We began this journey, well really before our kids; the inklings of it happening when we first started dating. I tend to be a "bleeding heart," as Marcus likes to phrase it. He tends to not be, not that he doesn't care or isn't an amazing soul. We just balance each other, as we do in so many facets of life. He's my ying, and I'm his yang. That being said, I was the driving force behind this new adventure: foster parenting.
It started with an informational class, before we even considered having kids. For a variety of scheduling conflicts we never were able to make the actual foster parent training classes (Hello, grad school and full time work). As it turned out, for us, it was a whole lot easier to make a baby the old fashion way. And I'm grateful our story started out with Maya and Dane.
During Dane's pregnancy we were both always confident there would be more, but the question soon became how? More bio or repick up the foster process or adopt? After many conversations, debates, questioning, crying in confusion, and maybe wishing to just be done with sleepless nights (because we all know that is for the birds); we finally ended up calling a counselor, who specializes in fostering and adoption. She directed us to an Adoption Academy. A series of classes with a variety of professionals that help people, as confused as ourselves, explore all their options. We landed pretty strongly on foster care. Of course, we tortured ourselves with said decision for a few months until the aforementioned counselor pointed out our obvious decision we finally "both" wanted to take. God bless the Engineer, his big heart for me, and for always jumping onboard for a good adventure.
I mean, honestly, we would probably just be getting married right now if it was up to him...I kid, I kid. I've been told a horse can become anxious alone, so sometimes a goat is added into their pin to help calm them. If this is true, Marcus is my goat. And I, apparently, his prodder.
Here we are. A year later, with hours upon hours of classes, a home study, and divulging all the nooks and crannies of our lives to a social worker. We are nearing the end. The point that they will most likely give us a thumbs up and say you are "licensed foster parents," which will at some point follow up with a little person showing up at our doorstep.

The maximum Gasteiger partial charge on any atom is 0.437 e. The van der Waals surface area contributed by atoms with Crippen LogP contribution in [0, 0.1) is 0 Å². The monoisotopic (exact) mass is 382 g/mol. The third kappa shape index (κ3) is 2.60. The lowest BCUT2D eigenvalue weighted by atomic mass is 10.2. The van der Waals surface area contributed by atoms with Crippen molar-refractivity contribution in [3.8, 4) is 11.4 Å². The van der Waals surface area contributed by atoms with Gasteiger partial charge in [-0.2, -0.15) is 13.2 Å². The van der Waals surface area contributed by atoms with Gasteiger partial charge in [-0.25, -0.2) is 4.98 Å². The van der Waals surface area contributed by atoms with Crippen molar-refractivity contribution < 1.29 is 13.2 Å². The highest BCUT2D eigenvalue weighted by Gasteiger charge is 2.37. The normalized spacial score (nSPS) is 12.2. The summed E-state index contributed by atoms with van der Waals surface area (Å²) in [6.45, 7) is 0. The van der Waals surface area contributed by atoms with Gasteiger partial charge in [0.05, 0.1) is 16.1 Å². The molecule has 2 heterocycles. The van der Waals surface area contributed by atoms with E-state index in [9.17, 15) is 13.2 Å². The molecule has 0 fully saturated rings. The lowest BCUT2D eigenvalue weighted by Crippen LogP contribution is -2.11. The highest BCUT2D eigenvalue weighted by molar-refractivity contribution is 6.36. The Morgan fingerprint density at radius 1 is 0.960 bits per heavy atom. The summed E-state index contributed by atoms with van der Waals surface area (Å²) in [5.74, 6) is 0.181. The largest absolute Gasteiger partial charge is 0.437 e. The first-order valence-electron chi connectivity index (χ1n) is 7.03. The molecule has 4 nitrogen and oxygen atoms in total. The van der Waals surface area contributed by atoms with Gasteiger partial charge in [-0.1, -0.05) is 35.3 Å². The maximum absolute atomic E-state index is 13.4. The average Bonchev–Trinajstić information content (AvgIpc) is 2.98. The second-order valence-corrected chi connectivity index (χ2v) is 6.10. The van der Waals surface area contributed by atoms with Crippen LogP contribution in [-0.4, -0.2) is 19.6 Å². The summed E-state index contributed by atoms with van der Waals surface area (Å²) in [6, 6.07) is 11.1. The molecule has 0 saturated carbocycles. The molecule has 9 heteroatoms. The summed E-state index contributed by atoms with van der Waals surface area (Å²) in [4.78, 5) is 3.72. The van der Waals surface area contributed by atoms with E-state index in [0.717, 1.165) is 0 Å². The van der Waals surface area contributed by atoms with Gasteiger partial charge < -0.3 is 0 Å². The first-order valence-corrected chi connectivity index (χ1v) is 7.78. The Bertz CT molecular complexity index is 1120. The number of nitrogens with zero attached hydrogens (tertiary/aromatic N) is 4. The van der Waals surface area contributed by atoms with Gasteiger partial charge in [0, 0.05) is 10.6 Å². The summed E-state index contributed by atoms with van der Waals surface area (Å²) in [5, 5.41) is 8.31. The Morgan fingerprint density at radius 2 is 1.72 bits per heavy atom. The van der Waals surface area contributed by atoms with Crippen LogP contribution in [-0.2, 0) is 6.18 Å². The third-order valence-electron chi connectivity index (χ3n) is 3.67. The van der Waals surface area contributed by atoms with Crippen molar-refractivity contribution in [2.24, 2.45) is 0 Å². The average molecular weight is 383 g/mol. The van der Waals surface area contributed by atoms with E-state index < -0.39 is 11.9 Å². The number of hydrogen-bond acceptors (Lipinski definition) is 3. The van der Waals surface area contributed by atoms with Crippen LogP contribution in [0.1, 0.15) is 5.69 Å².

Recently, I set in our guest room/office in defeat as I started to rearrange it for this future child, who may stay 2 days, 2 months, 2 years, or maybe become forever ours. How does one plan for that? I originally planned to just throw a crib into the mix of this multipurpose room. And suddenly it all seemed so unfair and so unplanned. Everything in this child's life seems unfair and unplanned. I realized I needed to make a proper space physically, so I could make space emotionally. Really for all of us. We need to all walk into the "dump all things room" and see that it transformed into something more beautiful, something ready to take on a new life. Just as we will all do with our hearts when this child walks into our world.
There a million reasons and excuses for us to avoid this next step in our journey. It's messy. It's a loss of control. It will likely start and end in some form of heartbreak. We aren't a success story yet. We may flop. It may not work out, but our best advice we received was to say "yes" to learning and then maybe "yes" to a class. You can always say "no" at any point in this journey. And I have found, so far, no one has sugar coated what we are getting into, no one has guilted us into anything, and all have encouraged us to protect ourselves and our bio kids.
For us, this process has led to a "yes" and another "yes." Some day in the near future we will most likely say "yes" to a placement. And maybe we will say "yes" again and maybe not. That's ok.
For now, we hold space.
(Note the dinosaur pillow on the crib. Dane said, "Mommy the baby's bed needs a pillow! I can share from my bed." Cue heart turning to goo.)